One of the longest summer South Beach residents, Maxine H. Carter Ward, died on April 26, 2016 in Winnipeg. She spent almost every summer of her life in South Beach.
Born to Percy and Winifred Carter (nee Harris), Maxine grew up in the north end of Winnipeg with her sister, Sylva. They attended Tabernacle Baptist Church, all of them singing in the choir. Maxine had a beautiful soprano voice and did vocal and piano duets with her sister, performed lead roles in Gilbert and Sullivan operettas, competed in music festivals and sang with The Triphonic Singers girls choir.
At Baptist youth camp, Maxine’s attractive smile and beautiful voice caught the attention of a young chemist who had recently arrived from Toronto, Bill Ward. They were married in 1949 and soon after followed Doug, Don and Evelyn.
She was the consummate stay-at- home mom. If she wasn’t at the kitchen counter preparing meals and baking, then she was at her sewing machine making clothes for herself and her kids. One of the ways she expressed her love was by baking, especially her apples pies & the famous Ward ‘Googly Buns’. Her interests included decorating, millinery and knitting; she created many afghans, beautiful sweaters for her grandkids, and until very recently, scarves for Siloam Mission. She had a childhood pen pal in England with whom she faithfully corresponded for 50 years. As a teen she enjoyed tennis and later she was a ‘good sport’ at golf, though her sons would call her a duffer. She enjoyed walking for exercise. In midlife she discovered reading and spent many hours devouring devotional material, becoming a student of the Bible.
One beautiful thread that ran through the fabric of her entire life was the dearly-loved family cottage in South Beach, Gimli.
Maxine started coming to Gimli as a child because her uncle, Percy D. Harris was one of the first summer residents, having already built Whippoorwill Cottage at 34 South Colonization Road (ref. Gimli Saga). In 1938 her father, Percy Carter, built his cottage close by on Benedict Ave, three lots west of the lake.
Maxine and Sylva’s lemonade stand in South Beach in support of the Red Cross, 1940.
Women and children would pack up after the final school bell in June and move to the lake until Labour Day. The fathers would join them on the weekend, bringing what few provisions were not available in the well-equipped town of Gimli. Maxine remembers her mother baking pies on Fridays in the wood stove, to be ready for Percy’s arrival from the city. Water was carried by pail from the numerous artesian wells dotted throughout South Beach.
Carter and Couture kids
The Carter/Ward, Strachan, Stephen/Pennycook, and Couture kids all played together in the water and sand. Their progeny have been fixtures of South Beach for the last 80 years.
South Beach gang ca. 1938
Maxine’s much older cousin was the teacher Florence Harris, who inherited Whippoorwill Cottage and never married and had no children. Along with her teaching ability, she had a generous heart and regularly invited all the children from the neighbourhood over to play. She had the most interesting and unique toys; a huge farm set out on the grass, Betsy McCall doll and clothes. She developed treasure hunts, crafts, games and served KoolAid in plastic cups carried in a wire rack. The invitation to come to Whippoorwill were the days when Miss Harris would fly a Union Jack flag on the front of her cottage. She was not a well woman, so days when she was not up to having kids around, no flag would be present. Even until the early 1960s the Union Jack would fly on the odd day.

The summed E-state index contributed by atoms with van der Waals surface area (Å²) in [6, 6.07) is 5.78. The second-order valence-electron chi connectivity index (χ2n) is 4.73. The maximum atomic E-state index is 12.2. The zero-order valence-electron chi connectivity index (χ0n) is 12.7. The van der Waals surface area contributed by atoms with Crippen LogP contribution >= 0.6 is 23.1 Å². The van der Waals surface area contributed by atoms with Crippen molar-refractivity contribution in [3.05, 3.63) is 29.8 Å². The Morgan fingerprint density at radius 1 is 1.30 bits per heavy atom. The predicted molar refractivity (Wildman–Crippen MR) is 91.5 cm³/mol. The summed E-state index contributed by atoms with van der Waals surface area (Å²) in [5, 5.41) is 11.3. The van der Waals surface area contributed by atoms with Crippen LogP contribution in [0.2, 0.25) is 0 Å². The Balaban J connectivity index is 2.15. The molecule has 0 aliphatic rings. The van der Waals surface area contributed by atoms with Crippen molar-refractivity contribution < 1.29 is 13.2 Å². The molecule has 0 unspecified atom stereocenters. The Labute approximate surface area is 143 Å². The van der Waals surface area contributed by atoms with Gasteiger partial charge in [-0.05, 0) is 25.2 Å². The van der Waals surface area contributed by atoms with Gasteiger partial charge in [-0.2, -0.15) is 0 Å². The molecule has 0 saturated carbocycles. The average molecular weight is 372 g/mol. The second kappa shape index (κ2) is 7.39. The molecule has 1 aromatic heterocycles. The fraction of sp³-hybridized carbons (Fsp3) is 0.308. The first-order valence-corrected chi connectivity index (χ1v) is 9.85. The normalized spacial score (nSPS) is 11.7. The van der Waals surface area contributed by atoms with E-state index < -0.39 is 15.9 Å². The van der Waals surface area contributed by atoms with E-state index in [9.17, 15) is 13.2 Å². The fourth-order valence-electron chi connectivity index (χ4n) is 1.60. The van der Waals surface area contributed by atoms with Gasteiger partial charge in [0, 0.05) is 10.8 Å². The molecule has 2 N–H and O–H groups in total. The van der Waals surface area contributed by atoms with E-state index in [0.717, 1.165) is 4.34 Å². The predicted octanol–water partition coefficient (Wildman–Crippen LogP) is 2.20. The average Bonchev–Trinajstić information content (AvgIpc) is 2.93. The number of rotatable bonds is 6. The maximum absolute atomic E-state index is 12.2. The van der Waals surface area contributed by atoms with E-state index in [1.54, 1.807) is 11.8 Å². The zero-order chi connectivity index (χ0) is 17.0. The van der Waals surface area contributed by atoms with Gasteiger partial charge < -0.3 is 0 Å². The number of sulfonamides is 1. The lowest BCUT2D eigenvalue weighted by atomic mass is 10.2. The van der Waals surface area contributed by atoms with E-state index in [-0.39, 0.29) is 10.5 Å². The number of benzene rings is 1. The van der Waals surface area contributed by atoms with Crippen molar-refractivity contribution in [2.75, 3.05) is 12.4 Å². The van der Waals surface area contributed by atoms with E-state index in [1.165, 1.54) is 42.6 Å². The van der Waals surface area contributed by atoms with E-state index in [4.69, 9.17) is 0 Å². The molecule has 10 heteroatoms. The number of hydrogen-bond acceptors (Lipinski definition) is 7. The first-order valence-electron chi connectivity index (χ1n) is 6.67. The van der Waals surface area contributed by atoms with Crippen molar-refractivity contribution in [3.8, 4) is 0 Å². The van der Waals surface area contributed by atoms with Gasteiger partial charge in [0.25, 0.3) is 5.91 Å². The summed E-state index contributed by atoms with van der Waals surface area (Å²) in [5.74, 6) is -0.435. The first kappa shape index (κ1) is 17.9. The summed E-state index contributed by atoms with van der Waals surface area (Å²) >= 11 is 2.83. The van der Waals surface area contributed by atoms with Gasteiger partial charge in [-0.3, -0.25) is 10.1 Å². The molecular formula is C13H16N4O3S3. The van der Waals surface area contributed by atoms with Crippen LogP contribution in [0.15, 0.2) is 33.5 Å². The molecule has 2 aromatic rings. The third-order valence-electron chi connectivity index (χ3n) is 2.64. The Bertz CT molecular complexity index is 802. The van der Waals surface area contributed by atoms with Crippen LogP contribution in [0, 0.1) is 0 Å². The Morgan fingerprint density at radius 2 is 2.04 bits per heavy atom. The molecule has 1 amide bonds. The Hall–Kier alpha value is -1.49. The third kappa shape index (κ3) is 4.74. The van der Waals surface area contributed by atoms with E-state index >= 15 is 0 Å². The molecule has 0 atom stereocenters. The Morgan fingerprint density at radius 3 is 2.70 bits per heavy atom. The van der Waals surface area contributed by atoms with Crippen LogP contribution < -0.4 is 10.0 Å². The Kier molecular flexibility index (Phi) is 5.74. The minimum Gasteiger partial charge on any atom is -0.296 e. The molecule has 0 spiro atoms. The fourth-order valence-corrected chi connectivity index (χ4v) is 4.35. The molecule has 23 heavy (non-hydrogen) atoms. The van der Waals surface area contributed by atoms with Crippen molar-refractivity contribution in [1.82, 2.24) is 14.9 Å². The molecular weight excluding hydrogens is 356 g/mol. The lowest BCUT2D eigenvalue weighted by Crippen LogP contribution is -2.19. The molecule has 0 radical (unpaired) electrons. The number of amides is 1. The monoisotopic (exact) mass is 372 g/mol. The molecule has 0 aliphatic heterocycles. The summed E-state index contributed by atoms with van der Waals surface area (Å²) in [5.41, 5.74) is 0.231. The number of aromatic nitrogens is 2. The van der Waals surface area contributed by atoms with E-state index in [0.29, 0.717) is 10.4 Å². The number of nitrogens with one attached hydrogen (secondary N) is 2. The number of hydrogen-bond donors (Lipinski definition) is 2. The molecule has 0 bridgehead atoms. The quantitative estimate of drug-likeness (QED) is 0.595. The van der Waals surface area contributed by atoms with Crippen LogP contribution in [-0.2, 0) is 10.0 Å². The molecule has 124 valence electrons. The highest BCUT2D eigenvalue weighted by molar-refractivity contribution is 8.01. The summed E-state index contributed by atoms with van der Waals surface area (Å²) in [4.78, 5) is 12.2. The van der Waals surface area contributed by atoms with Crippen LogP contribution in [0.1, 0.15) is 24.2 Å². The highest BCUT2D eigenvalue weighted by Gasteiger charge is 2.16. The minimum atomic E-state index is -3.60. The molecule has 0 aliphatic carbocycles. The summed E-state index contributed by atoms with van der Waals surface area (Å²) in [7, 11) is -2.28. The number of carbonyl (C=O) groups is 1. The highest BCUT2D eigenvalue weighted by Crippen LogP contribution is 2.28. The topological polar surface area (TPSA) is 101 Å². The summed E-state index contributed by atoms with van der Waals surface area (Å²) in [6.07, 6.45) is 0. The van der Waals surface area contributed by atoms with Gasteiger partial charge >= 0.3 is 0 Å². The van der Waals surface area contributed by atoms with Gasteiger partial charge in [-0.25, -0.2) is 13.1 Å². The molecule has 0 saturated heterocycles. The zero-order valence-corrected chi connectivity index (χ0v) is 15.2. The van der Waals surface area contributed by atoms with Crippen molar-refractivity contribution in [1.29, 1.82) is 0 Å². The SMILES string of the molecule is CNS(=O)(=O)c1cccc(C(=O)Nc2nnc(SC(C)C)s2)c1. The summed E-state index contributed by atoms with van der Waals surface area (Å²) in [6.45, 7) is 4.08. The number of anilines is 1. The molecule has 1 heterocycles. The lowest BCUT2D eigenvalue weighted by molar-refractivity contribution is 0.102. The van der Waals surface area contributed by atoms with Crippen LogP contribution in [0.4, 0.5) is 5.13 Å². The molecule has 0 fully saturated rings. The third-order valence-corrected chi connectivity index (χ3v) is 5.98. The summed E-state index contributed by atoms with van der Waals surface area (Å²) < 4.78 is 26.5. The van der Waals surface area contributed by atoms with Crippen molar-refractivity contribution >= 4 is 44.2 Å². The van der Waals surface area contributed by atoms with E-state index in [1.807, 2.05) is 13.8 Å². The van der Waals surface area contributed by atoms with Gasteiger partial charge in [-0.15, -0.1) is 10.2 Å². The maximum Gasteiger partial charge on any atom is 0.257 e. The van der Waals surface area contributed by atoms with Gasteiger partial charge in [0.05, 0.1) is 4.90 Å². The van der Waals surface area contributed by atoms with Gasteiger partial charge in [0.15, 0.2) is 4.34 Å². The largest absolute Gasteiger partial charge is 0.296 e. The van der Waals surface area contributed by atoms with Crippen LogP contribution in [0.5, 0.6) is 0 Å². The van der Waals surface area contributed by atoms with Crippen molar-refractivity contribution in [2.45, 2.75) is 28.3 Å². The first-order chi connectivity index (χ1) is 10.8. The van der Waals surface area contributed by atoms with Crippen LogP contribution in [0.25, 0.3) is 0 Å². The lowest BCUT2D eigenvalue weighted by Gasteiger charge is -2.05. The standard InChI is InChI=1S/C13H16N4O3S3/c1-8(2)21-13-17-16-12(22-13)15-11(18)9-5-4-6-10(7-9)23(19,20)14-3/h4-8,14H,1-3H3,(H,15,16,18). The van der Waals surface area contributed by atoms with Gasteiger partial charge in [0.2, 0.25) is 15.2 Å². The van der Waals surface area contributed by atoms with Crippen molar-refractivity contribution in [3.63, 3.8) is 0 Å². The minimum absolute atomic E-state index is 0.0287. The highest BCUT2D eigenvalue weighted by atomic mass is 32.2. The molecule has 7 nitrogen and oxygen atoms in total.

Craft time at Whippoorwill Cottage
During World War II, Maxine and her sister hung out with British airmen training at the Gimli Air Base, some of whom were billeted in South Beach.
After the war, on that same beach, Bill proposed to Maxine.
In some kind of prophetic vision, Percy bought a half acre lot at the corner of Hansson and South Colonization Rd in 1954 and moved his cottage from Benedict before the lake level rose. He died in South Beach in May 1967 while raking the lawn right in front of the Carter cottage (now Ward de Roo, 6 Hansson St.) His body was found by Mrs. Evans, the owner of Evans Store just a few lots away (corner Anna and Hansson).
Percy W. Carter
Maxine inherited the cottage and it was here that she and Bill lovingly hosted family and dear friends, enjoying many happy hours, long beach walks, deep theological reflection, laughter, games of Scrabble, Password and Dominoes around the Franklin stove. It was here that she got to spend the most time with her eight grandchildren. They will remember her as the most gentle, caring gramma any kid could ever wish for. She had that rare ability to genuinely listen to anything they wanted to tell her, and also to keep it just between them, a memory they each will cherish.
50th Anniversary of the cottage
Maxine’s life was deeply impacted by her Christian faith. Every Sunday found her in the choir loft at Broadway-First Baptist Church. In later years, she was music coordinator and elder at Willowlake Baptist Church. Even though she didn’t consider herself to be a public speaker, her willingness to share her faith in Christ opened doors to leadership and speaking engagements with Christian Women’s Club and many personal growth retreats with Faith At Work.
She was very active in volunteer service including Parr Street Mission, P.E.O. Sisterhood, Seniors Centre at First Presbyterian Church, Camp Shanti, Covenant Home, Inter-Varsity International Christmas, Baptist Women of Western Canada, letter-writing to missionaries and hosting them on furlough. As a double breast cancer survivor she shared her gift of mercy in volunteering for Reach for Recovery to help other women living with this disease.